Academy members come from across the spectrum of the health disciplines
BY BARRY GUNN, OVC
The Ontario Veterinary College will play a key role in Canada's first academic national health advisory body.
The Canadian Academy of Health Sciences (CAHS) was created to provide the federal government and the public with arm's-length advice and expertise on issues relevant to the health of Canadians. At its inaugural meeting in Vancouver last month, Profs. Wayne Martin, Population Medicine, and Carlton Gyles, Pathobiology, were named to the 162-member body along with OVC graduate Ian Dohoo of the Atlantic Veterinary College.
“I think it speaks very well of OVC that we have three of the four veterinarians on the CAHS,” says Martin, an epidemiologist with a special interest in disease surveillance and control programs and prevention of zoonotic disease. “Each of us views the appointment as an honour.”
Gyles will serve on the CAHS board of directors as well as its nominating committee (which reviews nominations for membership), and on a panel assessing the benefits of and barriers to interdisciplinary health sciences research.
The role of the CAHS will be to develop informed strategic assessments on urgent health issues, inform public policy, enhance Canada's readiness to deal with global health issues, and provide a recognized and authoritative Canadian voice on international health concerns.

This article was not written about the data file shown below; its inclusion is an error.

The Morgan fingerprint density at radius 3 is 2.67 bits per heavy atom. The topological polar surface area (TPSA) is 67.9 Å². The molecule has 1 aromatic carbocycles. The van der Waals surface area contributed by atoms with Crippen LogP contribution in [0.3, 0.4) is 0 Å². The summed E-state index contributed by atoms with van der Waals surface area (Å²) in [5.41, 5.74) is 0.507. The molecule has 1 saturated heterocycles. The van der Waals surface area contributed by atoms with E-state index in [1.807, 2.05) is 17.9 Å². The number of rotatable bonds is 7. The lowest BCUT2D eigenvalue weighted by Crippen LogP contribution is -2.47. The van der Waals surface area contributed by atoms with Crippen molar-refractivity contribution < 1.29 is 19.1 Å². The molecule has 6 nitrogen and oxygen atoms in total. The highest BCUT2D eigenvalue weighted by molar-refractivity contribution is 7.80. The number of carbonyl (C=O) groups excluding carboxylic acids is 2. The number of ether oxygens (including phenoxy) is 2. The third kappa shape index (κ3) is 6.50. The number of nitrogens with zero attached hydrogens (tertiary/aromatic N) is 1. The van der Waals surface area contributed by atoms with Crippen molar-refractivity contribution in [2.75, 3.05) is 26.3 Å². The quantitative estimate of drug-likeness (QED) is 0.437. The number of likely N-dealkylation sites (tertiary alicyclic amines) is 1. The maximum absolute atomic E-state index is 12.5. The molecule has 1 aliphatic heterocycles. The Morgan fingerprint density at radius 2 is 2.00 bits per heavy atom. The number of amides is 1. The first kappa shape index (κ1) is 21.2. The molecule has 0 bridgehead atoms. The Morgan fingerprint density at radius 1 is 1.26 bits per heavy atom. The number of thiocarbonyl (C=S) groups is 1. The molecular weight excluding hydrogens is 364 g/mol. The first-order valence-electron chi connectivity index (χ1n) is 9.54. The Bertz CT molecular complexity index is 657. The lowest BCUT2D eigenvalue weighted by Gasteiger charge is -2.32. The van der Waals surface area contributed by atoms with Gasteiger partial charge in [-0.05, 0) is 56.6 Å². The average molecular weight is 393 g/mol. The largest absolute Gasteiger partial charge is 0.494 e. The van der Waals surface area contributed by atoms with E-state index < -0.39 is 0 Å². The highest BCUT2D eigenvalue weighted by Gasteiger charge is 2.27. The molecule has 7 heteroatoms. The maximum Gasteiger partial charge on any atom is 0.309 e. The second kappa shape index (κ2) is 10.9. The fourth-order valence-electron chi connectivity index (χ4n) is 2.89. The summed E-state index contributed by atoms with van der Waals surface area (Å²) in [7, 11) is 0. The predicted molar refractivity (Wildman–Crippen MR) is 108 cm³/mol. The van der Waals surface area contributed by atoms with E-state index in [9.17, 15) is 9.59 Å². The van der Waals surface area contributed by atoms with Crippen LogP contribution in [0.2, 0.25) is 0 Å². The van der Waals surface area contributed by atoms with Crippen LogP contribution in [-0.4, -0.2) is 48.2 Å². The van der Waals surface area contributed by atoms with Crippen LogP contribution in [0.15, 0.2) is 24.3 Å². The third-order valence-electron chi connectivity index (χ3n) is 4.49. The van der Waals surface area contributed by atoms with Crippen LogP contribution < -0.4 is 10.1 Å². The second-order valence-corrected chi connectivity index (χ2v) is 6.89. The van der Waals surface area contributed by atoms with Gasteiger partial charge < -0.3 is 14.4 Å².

Members of the CAHS come from across the spectrum of the health disciplines, including human medicine, nursing, pharmacy, dentistry, rehabilitation medicine and veterinary medicine.
“Many of the current and future health issues facing society are multi-causal in nature and require a multidisciplinary approach to help resolve them and make the solutions sustainable,” says Martin.
The academy's organizers say its establishment is long overdue given the potential global health threats such as SARS and avian influenza.
“On the veterinary front, we can play a major role with regard to prevention and control of emerging infectious diseases,” says Martin. “We should be as well or better prepared than any other medical community to deal with infections that arise in and cross over from wildlife and domestic animals to humans. So this will be a test. I look forward to the challenge.”
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